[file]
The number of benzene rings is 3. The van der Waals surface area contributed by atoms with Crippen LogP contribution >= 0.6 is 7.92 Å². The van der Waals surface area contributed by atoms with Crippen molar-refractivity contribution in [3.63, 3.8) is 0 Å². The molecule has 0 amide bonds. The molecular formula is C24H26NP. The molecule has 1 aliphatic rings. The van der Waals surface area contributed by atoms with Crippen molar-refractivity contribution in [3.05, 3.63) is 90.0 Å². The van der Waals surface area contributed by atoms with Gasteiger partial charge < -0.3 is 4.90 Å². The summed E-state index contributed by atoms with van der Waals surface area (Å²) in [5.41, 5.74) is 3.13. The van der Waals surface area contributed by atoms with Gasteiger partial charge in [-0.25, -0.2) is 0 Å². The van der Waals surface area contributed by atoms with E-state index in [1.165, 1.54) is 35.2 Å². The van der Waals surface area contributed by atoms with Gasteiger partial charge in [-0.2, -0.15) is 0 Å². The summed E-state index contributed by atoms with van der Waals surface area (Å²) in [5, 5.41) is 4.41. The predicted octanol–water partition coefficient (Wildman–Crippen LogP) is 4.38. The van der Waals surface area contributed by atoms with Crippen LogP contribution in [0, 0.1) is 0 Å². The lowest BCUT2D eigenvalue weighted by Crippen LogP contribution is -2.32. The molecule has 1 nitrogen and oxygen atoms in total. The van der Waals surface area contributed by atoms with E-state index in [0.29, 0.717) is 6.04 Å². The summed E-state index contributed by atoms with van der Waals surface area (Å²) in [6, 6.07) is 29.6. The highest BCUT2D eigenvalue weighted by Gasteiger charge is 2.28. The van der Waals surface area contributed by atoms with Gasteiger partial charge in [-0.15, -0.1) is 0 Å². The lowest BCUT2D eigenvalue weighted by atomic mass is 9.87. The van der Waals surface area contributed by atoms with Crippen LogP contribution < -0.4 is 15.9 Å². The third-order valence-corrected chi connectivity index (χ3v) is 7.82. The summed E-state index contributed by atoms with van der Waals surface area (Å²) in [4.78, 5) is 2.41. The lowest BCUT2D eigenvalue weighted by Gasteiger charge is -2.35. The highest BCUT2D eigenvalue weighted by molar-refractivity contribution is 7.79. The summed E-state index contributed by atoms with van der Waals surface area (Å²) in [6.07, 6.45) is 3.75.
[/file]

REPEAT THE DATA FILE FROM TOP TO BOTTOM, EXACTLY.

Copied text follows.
The number of benzene rings is 3. The van der Waals surface area contributed by atoms with Crippen LogP contribution >= 0.6 is 7.92 Å². The van der Waals surface area contributed by atoms with Crippen molar-refractivity contribution in [3.63, 3.8) is 0 Å². The molecule has 0 amide bonds. The molecular formula is C24H26NP. The molecule has 1 aliphatic rings. The van der Waals surface area contributed by atoms with Crippen molar-refractivity contribution in [3.05, 3.63) is 90.0 Å². The van der Waals surface area contributed by atoms with Gasteiger partial charge < -0.3 is 4.90 Å². The summed E-state index contributed by atoms with van der Waals surface area (Å²) in [5.41, 5.74) is 3.13. The van der Waals surface area contributed by atoms with Gasteiger partial charge in [-0.25, -0.2) is 0 Å². The van der Waals surface area contributed by atoms with E-state index in [1.165, 1.54) is 35.2 Å². The van der Waals surface area contributed by atoms with Gasteiger partial charge in [-0.2, -0.15) is 0 Å². The summed E-state index contributed by atoms with van der Waals surface area (Å²) in [5, 5.41) is 4.41. The predicted octanol–water partition coefficient (Wildman–Crippen LogP) is 4.38. The van der Waals surface area contributed by atoms with Crippen LogP contribution in [0, 0.1) is 0 Å². The lowest BCUT2D eigenvalue weighted by Crippen LogP contribution is -2.32. The molecule has 1 nitrogen and oxygen atoms in total. The van der Waals surface area contributed by atoms with E-state index in [0.29, 0.717) is 6.04 Å². The summed E-state index contributed by atoms with van der Waals surface area (Å²) in [6, 6.07) is 29.6. The highest BCUT2D eigenvalue weighted by Gasteiger charge is 2.28. The van der Waals surface area contributed by atoms with Gasteiger partial charge in [-0.15, -0.1) is 0 Å². The lowest BCUT2D eigenvalue weighted by atomic mass is 9.87. The van der Waals surface area contributed by atoms with Crippen LogP contribution < -0.4 is 15.9 Å². The third-order valence-corrected chi connectivity index (χ3v) is 7.82. The summed E-state index contributed by atoms with van der Waals surface area (Å²) in [4.78, 5) is 2.41. The lowest BCUT2D eigenvalue weighted by Gasteiger charge is -2.35. The highest BCUT2D eigenvalue weighted by molar-refractivity contribution is 7.79. The summed E-state index contributed by atoms with van der Waals surface area (Å²) in [6.07, 6.45) is 3.75.